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Acclaimed author Rick Bass decided to thank all of his writing heroes in person, one meal at a time, in this "rich smorgasbord of a memoir . . . a soul-nourishing, road-burning act of tribute" (New York Times Book Review).
From his bid to become Eudora Welty's lawn boy to the time George Plimpton offered to punch him in the nose, lineage has always been important to Rick Bass. Now at a turning point -- in his midfifties, with his long marriage dissolved and his grown daughters out of the house -- Bass strikes out on a journey of thanksgiving. His aim: to make a memorable meal for each of his mentors, to express his gratitude for the way they have shaped not only his writing but his life.
The result, an odyssey to some of America's most iconic writers, is also a record of self-transformation as Bass seeks to recapture the fire that drove him as a young man. Along the way we join in escapades involving smuggled contraband, an exploding grill, a trail of blood through Heathrow airport, an episode of dog-watching with Amy Hempel in Central Park, and a near run-in with plague-ridden prairie dogs on the way to see Lorrie Moore, as well as heartwarming and bittersweet final meals with the late Peter Matthiessen, John Berger, and Denis Johnson. Poignant, funny, and wistful, The Traveling Feast is a guide to living well and an unforgettable adventure that nourishes and renews the spirit.
"A culinary catharsis
...The Traveling Feast
serves up a rich smorgasbord of a memoir
, truffled with pungent anecdote, sometimes funny, sometimes sorrowful, always savory. The melancholic power of these reunions is heightened by the reader's awareness that some of these literary lions (Peter Matthiessen, Denis Johnson, John Berger) were soon to roar their last. But there's also abundant hilarity, usually provided by Bass's mountain-man approach to the dinner table...A soul-nourishing, road-burning act of tribute
, New York Times Book Review
"This is a series of stories about travel and food...but it becomes more a story of life morals. Bass is collecting advice and credos from each writer in search of inspiration to move forward in his life and career...Each host's approach to life, love, nature, or time is revealed with quotes that will stick with you."
, USA Today
"At 55, after a divorce that left him reeling, Bass lost his hunger for art--and stopped writing. To rekindle the spark, he reached back to his roots, setting out once more to become a student...The cure took, and this soul-satisfying book is the proof."
—O, The Oprah Magazine
"The Traveling Feast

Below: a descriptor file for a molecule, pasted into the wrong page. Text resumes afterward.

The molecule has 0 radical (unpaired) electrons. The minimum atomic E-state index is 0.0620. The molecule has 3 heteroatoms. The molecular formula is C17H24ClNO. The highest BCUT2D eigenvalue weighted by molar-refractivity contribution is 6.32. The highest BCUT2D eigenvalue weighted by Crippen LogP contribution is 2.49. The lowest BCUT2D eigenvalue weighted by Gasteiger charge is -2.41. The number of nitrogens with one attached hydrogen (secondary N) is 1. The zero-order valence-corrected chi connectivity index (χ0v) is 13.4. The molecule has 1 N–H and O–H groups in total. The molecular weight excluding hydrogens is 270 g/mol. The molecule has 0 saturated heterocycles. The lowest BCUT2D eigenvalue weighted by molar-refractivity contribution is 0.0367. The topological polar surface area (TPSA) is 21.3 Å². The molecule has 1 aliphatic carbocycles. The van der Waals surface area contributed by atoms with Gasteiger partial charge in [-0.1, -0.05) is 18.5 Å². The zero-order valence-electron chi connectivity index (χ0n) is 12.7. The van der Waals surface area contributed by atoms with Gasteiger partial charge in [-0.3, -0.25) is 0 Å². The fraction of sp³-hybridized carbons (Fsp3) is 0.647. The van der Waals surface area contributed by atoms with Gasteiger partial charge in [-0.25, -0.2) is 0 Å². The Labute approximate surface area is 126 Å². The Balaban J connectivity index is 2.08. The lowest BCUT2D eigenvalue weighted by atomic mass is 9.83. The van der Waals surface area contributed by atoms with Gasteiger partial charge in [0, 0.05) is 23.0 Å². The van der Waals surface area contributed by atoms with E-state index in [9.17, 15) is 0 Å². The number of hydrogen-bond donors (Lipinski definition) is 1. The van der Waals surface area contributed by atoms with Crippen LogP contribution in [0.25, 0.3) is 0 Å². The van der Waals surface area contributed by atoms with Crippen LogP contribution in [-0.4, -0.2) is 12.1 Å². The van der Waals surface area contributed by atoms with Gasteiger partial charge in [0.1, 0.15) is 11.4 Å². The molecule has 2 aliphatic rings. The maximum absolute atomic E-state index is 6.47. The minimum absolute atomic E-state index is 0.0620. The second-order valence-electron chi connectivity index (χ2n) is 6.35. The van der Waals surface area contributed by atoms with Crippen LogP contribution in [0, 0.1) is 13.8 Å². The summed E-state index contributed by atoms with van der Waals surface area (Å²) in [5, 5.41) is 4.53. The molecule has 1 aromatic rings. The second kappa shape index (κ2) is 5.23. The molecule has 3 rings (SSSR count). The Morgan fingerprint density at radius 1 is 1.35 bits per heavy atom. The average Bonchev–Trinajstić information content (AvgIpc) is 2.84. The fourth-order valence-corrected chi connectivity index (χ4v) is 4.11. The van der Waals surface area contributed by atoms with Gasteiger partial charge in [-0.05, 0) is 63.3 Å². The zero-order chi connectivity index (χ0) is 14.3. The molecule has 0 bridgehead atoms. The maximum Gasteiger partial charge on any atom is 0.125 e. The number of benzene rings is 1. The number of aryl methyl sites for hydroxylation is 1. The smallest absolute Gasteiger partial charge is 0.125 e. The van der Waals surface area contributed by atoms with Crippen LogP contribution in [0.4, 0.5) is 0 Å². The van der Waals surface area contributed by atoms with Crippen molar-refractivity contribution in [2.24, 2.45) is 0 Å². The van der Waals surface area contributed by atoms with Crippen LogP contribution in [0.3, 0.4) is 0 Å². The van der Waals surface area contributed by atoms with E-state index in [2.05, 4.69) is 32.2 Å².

is by turns ruminative, hilarious and melancholy."—Jenny Shank
, Dallas Morning News
"In this exuberant literary road trip, Bass takes on the role of a roving wordsmith caterer, traveling the country to visit the writers who have inspired him and thanking them by preparing them home-cooked meals...Conversation inevitably flows through a series of wonderful, sincere encounters...Bass ruminates on what makes good writing and great writers while obsessing over his multicourse gourmet feasts with nearly the same devotion to detail...The camaraderie of like-minded literary folk is infectious, and Bass's account of hauling the meat of an elk he had a shot in Montana--now thawing and bleeding through its packaging--through Heathrow airport to David Sedaris's quaint British cottage is a miniature classic. This is a rich bounty of a book."
—Publishers Weekly (starred review)
"Bass's reflective, funny, and generous chronicle of culinary adventures and nourishing literary encounters will renew readers' appreciation for stories and storytellers and how literature guides us back 'to some deeper, older place.'"
—Booklist (starred review)
"In his latest, fiction and nature writer Bass pens
an entertaining and love-infused gastronomical memoir...Dripping with tasty
anecdotes, literary tales, and great food, this joyful book is delightful."
"This stirring meditation on time, loss, and change--and gratin--tastefully blends road-trip-meets-grocery trip tales from an author's quest to cook for his literary heroes."
PRAISE FOR RICK BASS:
"A literary titan...His world-building is beautiful, crisp, and perfect."
—New York Times Book Review
"Bass's prose is charged with a lyrical intensity rare in American fiction. The beauty of his sentences recalls the stylistic finesse of Cormac McCarthy and Willa Cather."
"Extravagant...Writing of this quality creates a stillness in the mind."
"One of the very best writers we have."
—San Francisco Chronicle
"A master...A singular voice whose early promise continues to be an enduring gift to readers."
"Durable and authentic...A writer who can both frighten and amaze."
"Both mythic and intimate...A virtuoso."
—O, the Oprah Magazine
"Bass can lift a common moment into a shared experience that is universal."
Rick Bass, the author of thirty books, won the Story Prize for his collection For a Little While and was a finalist for the National Book Critics Circle Award for his memoir Why I Came West. His work, which has appeared in The New Yorker, The Atlantic, Esquire, and The Paris Review, among many other publications, and has been anthologized numerous times in The Best American Short Stories.
He has also won multiple O. Henry Awards and Pushcart Prizes, as well as NEA and Guggenheim fellowships. Bass lives in Montana's Yaak Valley, where he is a founding board member of the Yaak Valley Forest Council.